I can only assume that these tirades make "Bill_of_Rights" feel better about himself or herself. For the rest of us, it just illustrates what he or she is: the north end of a south bound donkey.

    If you decide to address "Bill_of_Rights'" version of "logic", more power to you. I have neither the time nor the inclination to do so. However, I must admit to being amused by his or her following comments:

    1. "[T]he current Bush administration is utilizing techniques of surveillance and propaganda often criticized when employed by the USSR and other 'totalitarian' regimes."

    2. "[T]he Bush adminisrtation has been steadily moving in the direction of totalitarianism to the point of even now brazenly using taxpayer dollars to ship himself, Gonzales, Hayden, Cheney and others around the country in a blatant propoganda effort to convince Americans that warrantless surveillance and data mining of our citizenry is a good thing."

    3. And my personal favorite: "If all you have read and heard on this subject says that there is legal and historical precedent, then you obviously haven't read anything other than RNC memos."

    Perhaps, Bill_of_Rights could explain a few things to us then:

    - Why did Clinton White House Associate Attorney General John Schmidt assert in the Chicago Tribune that "President Bush’s post- Sept. 11, 2001, authorization to the National Security Agency to carry out electronic surveillance into private phone calls and e-mails is consistent with court decisions and with the positions of the Justice Department under prior presidents"?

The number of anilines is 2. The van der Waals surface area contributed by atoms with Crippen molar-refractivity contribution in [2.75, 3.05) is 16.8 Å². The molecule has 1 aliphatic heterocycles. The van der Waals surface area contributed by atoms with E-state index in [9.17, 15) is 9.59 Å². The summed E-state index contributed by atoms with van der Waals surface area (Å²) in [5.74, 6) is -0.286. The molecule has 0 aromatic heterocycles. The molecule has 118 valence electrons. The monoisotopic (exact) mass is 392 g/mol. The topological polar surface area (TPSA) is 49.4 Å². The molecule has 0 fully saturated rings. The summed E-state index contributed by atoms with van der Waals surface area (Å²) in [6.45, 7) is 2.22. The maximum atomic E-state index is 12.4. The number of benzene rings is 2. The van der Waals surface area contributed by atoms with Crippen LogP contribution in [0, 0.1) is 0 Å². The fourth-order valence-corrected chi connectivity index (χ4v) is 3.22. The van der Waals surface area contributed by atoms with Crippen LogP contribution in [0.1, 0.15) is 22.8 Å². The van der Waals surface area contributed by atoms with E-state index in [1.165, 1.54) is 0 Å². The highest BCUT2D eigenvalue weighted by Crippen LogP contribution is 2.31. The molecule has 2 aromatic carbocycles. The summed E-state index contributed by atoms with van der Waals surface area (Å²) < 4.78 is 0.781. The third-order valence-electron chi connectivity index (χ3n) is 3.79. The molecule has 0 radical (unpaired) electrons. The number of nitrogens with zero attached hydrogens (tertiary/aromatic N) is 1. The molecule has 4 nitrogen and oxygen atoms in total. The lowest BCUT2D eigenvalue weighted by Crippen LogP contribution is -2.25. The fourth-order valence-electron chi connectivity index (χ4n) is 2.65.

- Why did Schmidt go on to summarize court decisions on the topic as follows: "In the Supreme Court’s 1972 Keith decision holding that the president does not have inherent authority to order wiretapping without warrants to combat domestic threats, the court said explicitly that it was not questioning the president’s authority to take such action in response to threats from abroad.... Four federal courts of appeal subsequently faced the issue squarely and held that the president has inherent authority to authorize wiretapping for foreign intelligence purposes without judicial warrant.... In the most recent judicial statement on the issue, the Foreign Intelligence Surveillance Court of Review, composed of three federal appellate court judges, said in 2002 that ‘All the … courts to have decided the issue held that the president did have inherent authority to conduct warrantless searches to obtain foreign intelligence … We take for granted that the president does have that authority'"?

    - Why did Schmidt conclude: "Every president since FISA’s passage has asserted that he retained inherent power to go beyond the act’s terms"?